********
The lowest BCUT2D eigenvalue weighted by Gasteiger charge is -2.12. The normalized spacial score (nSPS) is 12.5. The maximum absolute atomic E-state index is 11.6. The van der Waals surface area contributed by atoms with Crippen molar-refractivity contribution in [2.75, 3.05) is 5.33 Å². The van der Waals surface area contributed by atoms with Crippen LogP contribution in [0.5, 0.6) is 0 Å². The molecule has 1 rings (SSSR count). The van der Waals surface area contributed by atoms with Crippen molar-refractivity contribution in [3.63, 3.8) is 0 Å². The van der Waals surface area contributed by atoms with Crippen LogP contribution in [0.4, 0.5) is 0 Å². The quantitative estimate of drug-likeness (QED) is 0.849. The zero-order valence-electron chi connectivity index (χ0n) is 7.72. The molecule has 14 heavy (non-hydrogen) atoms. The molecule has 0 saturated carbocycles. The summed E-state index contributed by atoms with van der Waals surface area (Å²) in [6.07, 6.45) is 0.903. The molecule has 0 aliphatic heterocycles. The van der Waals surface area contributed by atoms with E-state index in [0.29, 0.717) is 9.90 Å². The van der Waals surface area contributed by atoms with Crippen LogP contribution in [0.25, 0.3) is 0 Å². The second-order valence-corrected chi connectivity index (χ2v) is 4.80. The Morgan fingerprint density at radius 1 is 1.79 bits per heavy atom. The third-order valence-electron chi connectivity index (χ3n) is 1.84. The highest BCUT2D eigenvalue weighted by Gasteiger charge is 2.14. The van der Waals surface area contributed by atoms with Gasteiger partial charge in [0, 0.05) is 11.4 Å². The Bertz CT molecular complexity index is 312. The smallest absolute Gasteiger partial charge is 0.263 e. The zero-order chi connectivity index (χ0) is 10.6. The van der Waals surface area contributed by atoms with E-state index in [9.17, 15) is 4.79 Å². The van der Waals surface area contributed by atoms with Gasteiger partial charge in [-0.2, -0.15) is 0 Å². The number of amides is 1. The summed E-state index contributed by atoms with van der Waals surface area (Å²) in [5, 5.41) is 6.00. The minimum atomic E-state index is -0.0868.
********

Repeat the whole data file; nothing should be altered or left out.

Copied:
The lowest BCUT2D eigenvalue weighted by Gasteiger charge is -2.12. The normalized spacial score (nSPS) is 12.5. The maximum absolute atomic E-state index is 11.6. The van der Waals surface area contributed by atoms with Crippen molar-refractivity contribution in [2.75, 3.05) is 5.33 Å². The van der Waals surface area contributed by atoms with Crippen LogP contribution in [0.5, 0.6) is 0 Å². The molecule has 1 rings (SSSR count). The van der Waals surface area contributed by atoms with Crippen molar-refractivity contribution in [3.63, 3.8) is 0 Å². The van der Waals surface area contributed by atoms with Crippen LogP contribution in [0.4, 0.5) is 0 Å². The quantitative estimate of drug-likeness (QED) is 0.849. The zero-order valence-electron chi connectivity index (χ0n) is 7.72. The molecule has 14 heavy (non-hydrogen) atoms. The molecule has 0 saturated carbocycles. The summed E-state index contributed by atoms with van der Waals surface area (Å²) in [6.07, 6.45) is 0.903. The molecule has 0 aliphatic heterocycles. The van der Waals surface area contributed by atoms with E-state index in [0.29, 0.717) is 9.90 Å². The van der Waals surface area contributed by atoms with Crippen LogP contribution in [0.25, 0.3) is 0 Å². The second-order valence-corrected chi connectivity index (χ2v) is 4.80. The Morgan fingerprint density at radius 1 is 1.79 bits per heavy atom. The third-order valence-electron chi connectivity index (χ3n) is 1.84. The highest BCUT2D eigenvalue weighted by Gasteiger charge is 2.14. The van der Waals surface area contributed by atoms with Gasteiger partial charge in [0, 0.05) is 11.4 Å². The Bertz CT molecular complexity index is 312. The smallest absolute Gasteiger partial charge is 0.263 e. The zero-order chi connectivity index (χ0) is 10.6. The van der Waals surface area contributed by atoms with E-state index in [9.17, 15) is 4.79 Å². The van der Waals surface area contributed by atoms with Gasteiger partial charge in [-0.2, -0.15) is 0 Å². The number of amides is 1. The summed E-state index contributed by atoms with van der Waals surface area (Å²) in [5, 5.41) is 6.00. The minimum atomic E-state index is -0.0868.